A global view of our forests
As you enjoy your deck or park gazebo this
summer, eating hot dogs and apple pie off paper
plates, consider the world around you, and your
impact on it. You use forest products every day,
from napkins and newsprint, to crayons, cosmetics,
and charcoal for the barbecue.
That's OK, so long as we properly care for our
forests. As a forest geneticist, I observe how
forests respond to insect infestation, disease,
increased tree densities, wildfires, non-native
pests and the like. What I see demonstrates it's
time to stop cordoning off our forests from
No matter how earnest activists may seem, or how
concerned their sound bites, experience shows there
are devastating consequences of abandoning active
The devastation goes beyond the unnatural
accumulation of forest fuels that trigger megafires
across Florida, Colorado, Arizona, California and
the Pacific Northwest. These catastrophic blazes
burn hotter than their historic predecessors,
wreaking greater environmental havoc, but tell only
part of the story.
Domestic activism has also ignored the global
implications of severe harvesting restrictions here
in the States. Whereas responsibly managed forests
could help us meet our own wood needs, broad
harvesting restrictions here have sent us elsewhere
Consumers are often blind to the costs of
consuming, having lost sight of the fundamental
connection between the things they use and where
they come from. The United States uses more wood
than any country in the world, in total use and
per-capita consumption. The world average for wood
products consumption is 0.7 cubic meters per person
per year. The United States' average is about 2
cubic meters per person.
My home state of California exemplifies the
environmental paradox inherent in our 'consume but
don't produce' attitude. California has almost 40
million forested acres. Yet compared to 15 years
ago, timber harvests are down more than 90 percent
on public and 40 percent on private lands.
Meanwhile, the state imports about 75 percent of the
wood it consumes.
If Californians, who have among the most
advanced harvesting technology and highest
environmental standards in the world, harvested more
wood, we would so so in a way that conserves forest
environments. But we don't. Instead, we rely on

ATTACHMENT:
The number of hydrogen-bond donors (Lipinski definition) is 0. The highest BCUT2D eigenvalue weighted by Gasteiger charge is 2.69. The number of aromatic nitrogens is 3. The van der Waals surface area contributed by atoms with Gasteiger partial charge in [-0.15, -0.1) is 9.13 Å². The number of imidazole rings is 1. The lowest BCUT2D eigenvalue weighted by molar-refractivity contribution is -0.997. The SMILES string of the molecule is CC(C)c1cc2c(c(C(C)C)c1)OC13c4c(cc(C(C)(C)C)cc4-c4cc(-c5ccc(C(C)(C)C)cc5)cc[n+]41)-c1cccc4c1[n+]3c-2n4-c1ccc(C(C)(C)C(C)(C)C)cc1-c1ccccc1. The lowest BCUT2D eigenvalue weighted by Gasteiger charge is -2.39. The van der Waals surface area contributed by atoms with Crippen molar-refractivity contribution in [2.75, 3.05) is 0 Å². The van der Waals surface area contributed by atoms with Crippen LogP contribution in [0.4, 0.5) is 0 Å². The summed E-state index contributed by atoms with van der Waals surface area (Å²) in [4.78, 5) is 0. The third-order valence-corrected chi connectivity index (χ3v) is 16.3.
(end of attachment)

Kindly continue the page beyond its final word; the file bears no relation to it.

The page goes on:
forestlands where environmental safeguards are
weaker or nonexistent and harvesting can devastate
As wood consumption rises, some forests outside
the United States are being cut at record levels.
According to University of California-Berkeley
forestry professor emeritus William J. Libby, for
every acre of forestland not harvested for timber
here, at least two acres must be harvested in Third
Forest geneticists like me are also keenly aware
of the danger of unintentionally importing
non-native pests when we import wood. Dutch elm
disease and chestnut blight infestations, for
instance, originated in Asia and devastated forests
in the United States that lack natural resistance.
At least 27 potentially dangerous pests that may be
accidentally imported and thrive in our forests have
It is time to accept responsibility for our
consumption, and to bridge the gap between
perception and reality, both in forestry practices
and the environmental aspects of using wood.
As Patrick Moore, co-founder and former
president of Greenpeace noted: "We have been led to
believe that when we use wood we are causing a bit
of forest to be lost. This is not the case. When we
buy wood, we send a signal to the marketplace to
plant more trees, and produce more wood."
Wood is the only entirely renewable and
recyclable building material we have. Compared to
other building materials, wood saves energy,
produces the least greenhouse gases, causes the
least water and air pollution, and yields the least
Today, tremendous amounts of non-renewable
fossil fuels are burned to import wood from outside
our borders, and alternative building materials take
lots of energy to produce. It takes 70 times more
energy, for example, to produce one ton of aluminum
than it does to produce a ton of lumber.
Furthermore, the power to grow trees comes from
the sun. The power to produce steel, aluminum,
plastic and concrete comes from petroleum, coal and
There is little reason to expect our wood
consumption to decline. But we can meet more of our
wood needs from our own forests. Many private-sector
American foresters practice sustainable forestry,
replenishing forests for future generations by
replanting far more trees than they harvest.
We would do well to see these private forestland
practices expanded, and replicated on public lands.
If and when we do, we can begin reversing our
dependence on imported wood, and improve
environments both local and global.
Donna Dekker-Robertson is a forest
geneticist and adjunct professor at American River
College in Sacramento, Calif.
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